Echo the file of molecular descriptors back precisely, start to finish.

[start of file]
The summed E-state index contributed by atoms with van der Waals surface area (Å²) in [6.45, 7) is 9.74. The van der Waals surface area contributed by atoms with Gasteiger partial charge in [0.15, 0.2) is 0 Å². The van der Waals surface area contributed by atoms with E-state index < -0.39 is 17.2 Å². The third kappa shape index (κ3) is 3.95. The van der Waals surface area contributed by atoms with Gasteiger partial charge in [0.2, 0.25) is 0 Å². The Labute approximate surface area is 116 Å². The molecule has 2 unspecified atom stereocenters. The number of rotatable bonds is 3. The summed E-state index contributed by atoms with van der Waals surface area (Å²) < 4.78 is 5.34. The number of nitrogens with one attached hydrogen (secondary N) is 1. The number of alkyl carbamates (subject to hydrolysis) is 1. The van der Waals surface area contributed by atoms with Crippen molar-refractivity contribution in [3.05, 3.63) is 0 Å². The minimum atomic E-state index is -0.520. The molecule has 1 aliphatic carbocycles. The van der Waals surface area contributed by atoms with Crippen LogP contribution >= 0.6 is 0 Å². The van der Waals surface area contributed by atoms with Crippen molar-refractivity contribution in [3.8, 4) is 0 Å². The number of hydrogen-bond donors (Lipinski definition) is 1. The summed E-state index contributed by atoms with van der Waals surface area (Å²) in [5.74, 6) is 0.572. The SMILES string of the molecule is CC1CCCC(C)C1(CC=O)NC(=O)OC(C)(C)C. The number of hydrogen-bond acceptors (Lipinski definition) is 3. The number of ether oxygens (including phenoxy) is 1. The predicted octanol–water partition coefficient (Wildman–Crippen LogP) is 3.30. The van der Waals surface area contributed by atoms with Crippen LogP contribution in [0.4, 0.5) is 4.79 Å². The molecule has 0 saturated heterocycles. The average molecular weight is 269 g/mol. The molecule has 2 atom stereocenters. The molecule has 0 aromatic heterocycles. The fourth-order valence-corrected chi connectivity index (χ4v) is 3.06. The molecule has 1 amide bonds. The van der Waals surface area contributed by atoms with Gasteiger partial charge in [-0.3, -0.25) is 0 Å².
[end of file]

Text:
The summed E-state index contributed by atoms with van der Waals surface area (Å²) in [6.45, 7) is 9.74. The van der Waals surface area contributed by atoms with Gasteiger partial charge in [0.15, 0.2) is 0 Å². The van der Waals surface area contributed by atoms with E-state index < -0.39 is 17.2 Å². The third kappa shape index (κ3) is 3.95. The van der Waals surface area contributed by atoms with Gasteiger partial charge in [0.2, 0.25) is 0 Å². The Labute approximate surface area is 116 Å². The molecule has 2 unspecified atom stereocenters. The number of rotatable bonds is 3. The summed E-state index contributed by atoms with van der Waals surface area (Å²) < 4.78 is 5.34. The number of nitrogens with one attached hydrogen (secondary N) is 1. The number of alkyl carbamates (subject to hydrolysis) is 1. The van der Waals surface area contributed by atoms with Crippen molar-refractivity contribution in [3.05, 3.63) is 0 Å². The minimum atomic E-state index is -0.520. The molecule has 1 aliphatic carbocycles. The van der Waals surface area contributed by atoms with Crippen LogP contribution >= 0.6 is 0 Å². The van der Waals surface area contributed by atoms with Crippen molar-refractivity contribution in [3.8, 4) is 0 Å². The number of hydrogen-bond donors (Lipinski definition) is 1. The summed E-state index contributed by atoms with van der Waals surface area (Å²) in [5.74, 6) is 0.572. The SMILES string of the molecule is CC1CCCC(C)C1(CC=O)NC(=O)OC(C)(C)C. The number of hydrogen-bond acceptors (Lipinski definition) is 3. The number of ether oxygens (including phenoxy) is 1. The predicted octanol–water partition coefficient (Wildman–Crippen LogP) is 3.30. The van der Waals surface area contributed by atoms with Crippen LogP contribution in [0.4, 0.5) is 4.79 Å². The molecule has 0 saturated heterocycles. The average molecular weight is 269 g/mol. The molecule has 2 atom stereocenters. The molecule has 0 aromatic heterocycles. The fourth-order valence-corrected chi connectivity index (χ4v) is 3.06. The molecule has 1 amide bonds. The van der Waals surface area contributed by atoms with Gasteiger partial charge in [-0.3, -0.25) is 0 Å².